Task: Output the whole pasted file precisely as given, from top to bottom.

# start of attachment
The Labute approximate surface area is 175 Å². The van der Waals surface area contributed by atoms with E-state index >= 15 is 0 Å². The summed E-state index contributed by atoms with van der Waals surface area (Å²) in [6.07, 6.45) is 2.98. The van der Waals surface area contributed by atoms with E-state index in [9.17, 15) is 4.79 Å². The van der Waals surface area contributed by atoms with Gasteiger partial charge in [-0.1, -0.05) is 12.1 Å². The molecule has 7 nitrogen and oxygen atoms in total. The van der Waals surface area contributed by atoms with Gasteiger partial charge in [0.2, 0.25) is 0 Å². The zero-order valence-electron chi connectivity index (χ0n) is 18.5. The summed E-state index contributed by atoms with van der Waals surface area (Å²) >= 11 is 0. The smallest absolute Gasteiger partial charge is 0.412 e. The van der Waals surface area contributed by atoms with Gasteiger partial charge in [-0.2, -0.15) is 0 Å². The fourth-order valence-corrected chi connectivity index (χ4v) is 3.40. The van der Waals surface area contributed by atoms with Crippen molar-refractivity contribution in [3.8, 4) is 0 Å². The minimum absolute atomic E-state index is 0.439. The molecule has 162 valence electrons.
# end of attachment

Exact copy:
The Labute approximate surface area is 175 Å². The van der Waals surface area contributed by atoms with E-state index >= 15 is 0 Å². The summed E-state index contributed by atoms with van der Waals surface area (Å²) in [6.07, 6.45) is 2.98. The van der Waals surface area contributed by atoms with E-state index in [9.17, 15) is 4.79 Å². The van der Waals surface area contributed by atoms with Gasteiger partial charge in [-0.1, -0.05) is 12.1 Å². The molecule has 7 nitrogen and oxygen atoms in total. The van der Waals surface area contributed by atoms with Gasteiger partial charge in [0.2, 0.25) is 0 Å². The zero-order valence-electron chi connectivity index (χ0n) is 18.5. The summed E-state index contributed by atoms with van der Waals surface area (Å²) >= 11 is 0. The smallest absolute Gasteiger partial charge is 0.412 e. The van der Waals surface area contributed by atoms with Gasteiger partial charge in [-0.2, -0.15) is 0 Å². The fourth-order valence-corrected chi connectivity index (χ4v) is 3.40. The van der Waals surface area contributed by atoms with Crippen molar-refractivity contribution in [3.8, 4) is 0 Å². The minimum absolute atomic E-state index is 0.439. The molecule has 162 valence electrons.